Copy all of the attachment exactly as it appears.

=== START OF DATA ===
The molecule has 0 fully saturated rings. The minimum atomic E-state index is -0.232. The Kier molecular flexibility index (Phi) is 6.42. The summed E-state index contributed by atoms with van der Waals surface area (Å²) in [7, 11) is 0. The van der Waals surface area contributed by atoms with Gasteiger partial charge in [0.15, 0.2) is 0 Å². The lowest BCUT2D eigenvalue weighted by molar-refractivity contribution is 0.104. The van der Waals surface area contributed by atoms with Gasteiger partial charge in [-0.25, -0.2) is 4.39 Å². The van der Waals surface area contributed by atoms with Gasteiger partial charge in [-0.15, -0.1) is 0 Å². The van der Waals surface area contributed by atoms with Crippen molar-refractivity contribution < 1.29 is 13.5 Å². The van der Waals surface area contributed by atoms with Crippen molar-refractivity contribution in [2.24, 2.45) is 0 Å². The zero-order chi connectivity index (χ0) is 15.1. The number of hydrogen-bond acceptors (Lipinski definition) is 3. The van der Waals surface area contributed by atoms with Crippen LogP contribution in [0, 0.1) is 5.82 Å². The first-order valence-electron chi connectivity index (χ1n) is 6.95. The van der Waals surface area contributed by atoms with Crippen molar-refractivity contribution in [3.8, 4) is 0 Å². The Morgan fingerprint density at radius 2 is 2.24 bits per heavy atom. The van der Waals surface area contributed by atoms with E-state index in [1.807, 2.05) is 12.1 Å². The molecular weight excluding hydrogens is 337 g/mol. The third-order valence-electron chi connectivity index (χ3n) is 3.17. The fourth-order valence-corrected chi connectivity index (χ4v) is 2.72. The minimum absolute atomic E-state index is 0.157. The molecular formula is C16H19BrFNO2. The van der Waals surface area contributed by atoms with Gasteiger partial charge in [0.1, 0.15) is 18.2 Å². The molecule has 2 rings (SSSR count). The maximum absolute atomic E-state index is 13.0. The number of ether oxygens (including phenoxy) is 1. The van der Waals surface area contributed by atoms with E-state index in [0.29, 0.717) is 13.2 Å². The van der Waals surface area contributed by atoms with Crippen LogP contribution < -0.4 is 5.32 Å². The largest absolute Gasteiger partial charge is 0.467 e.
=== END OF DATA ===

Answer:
The molecule has 0 fully saturated rings. The minimum atomic E-state index is -0.232. The Kier molecular flexibility index (Phi) is 6.42. The summed E-state index contributed by atoms with van der Waals surface area (Å²) in [7, 11) is 0. The van der Waals surface area contributed by atoms with Gasteiger partial charge in [0.15, 0.2) is 0 Å². The lowest BCUT2D eigenvalue weighted by molar-refractivity contribution is 0.104. The van der Waals surface area contributed by atoms with Gasteiger partial charge in [-0.25, -0.2) is 4.39 Å². The van der Waals surface area contributed by atoms with Gasteiger partial charge in [-0.15, -0.1) is 0 Å². The van der Waals surface area contributed by atoms with Crippen molar-refractivity contribution < 1.29 is 13.5 Å². The van der Waals surface area contributed by atoms with Crippen molar-refractivity contribution in [2.24, 2.45) is 0 Å². The zero-order chi connectivity index (χ0) is 15.1. The number of hydrogen-bond acceptors (Lipinski definition) is 3. The van der Waals surface area contributed by atoms with Crippen LogP contribution in [0, 0.1) is 5.82 Å². The first-order valence-electron chi connectivity index (χ1n) is 6.95. The van der Waals surface area contributed by atoms with Crippen molar-refractivity contribution in [3.8, 4) is 0 Å². The Morgan fingerprint density at radius 2 is 2.24 bits per heavy atom. The van der Waals surface area contributed by atoms with E-state index in [1.807, 2.05) is 12.1 Å². The molecular weight excluding hydrogens is 337 g/mol. The third-order valence-electron chi connectivity index (χ3n) is 3.17. The fourth-order valence-corrected chi connectivity index (χ4v) is 2.72. The minimum absolute atomic E-state index is 0.157. The molecular formula is C16H19BrFNO2. The van der Waals surface area contributed by atoms with Gasteiger partial charge in [0.1, 0.15) is 18.2 Å². The molecule has 2 rings (SSSR count). The maximum absolute atomic E-state index is 13.0. The number of ether oxygens (including phenoxy) is 1. The van der Waals surface area contributed by atoms with E-state index in [0.29, 0.717) is 13.2 Å². The van der Waals surface area contributed by atoms with Crippen LogP contribution < -0.4 is 5.32 Å². The largest absolute Gasteiger partial charge is 0.467 e.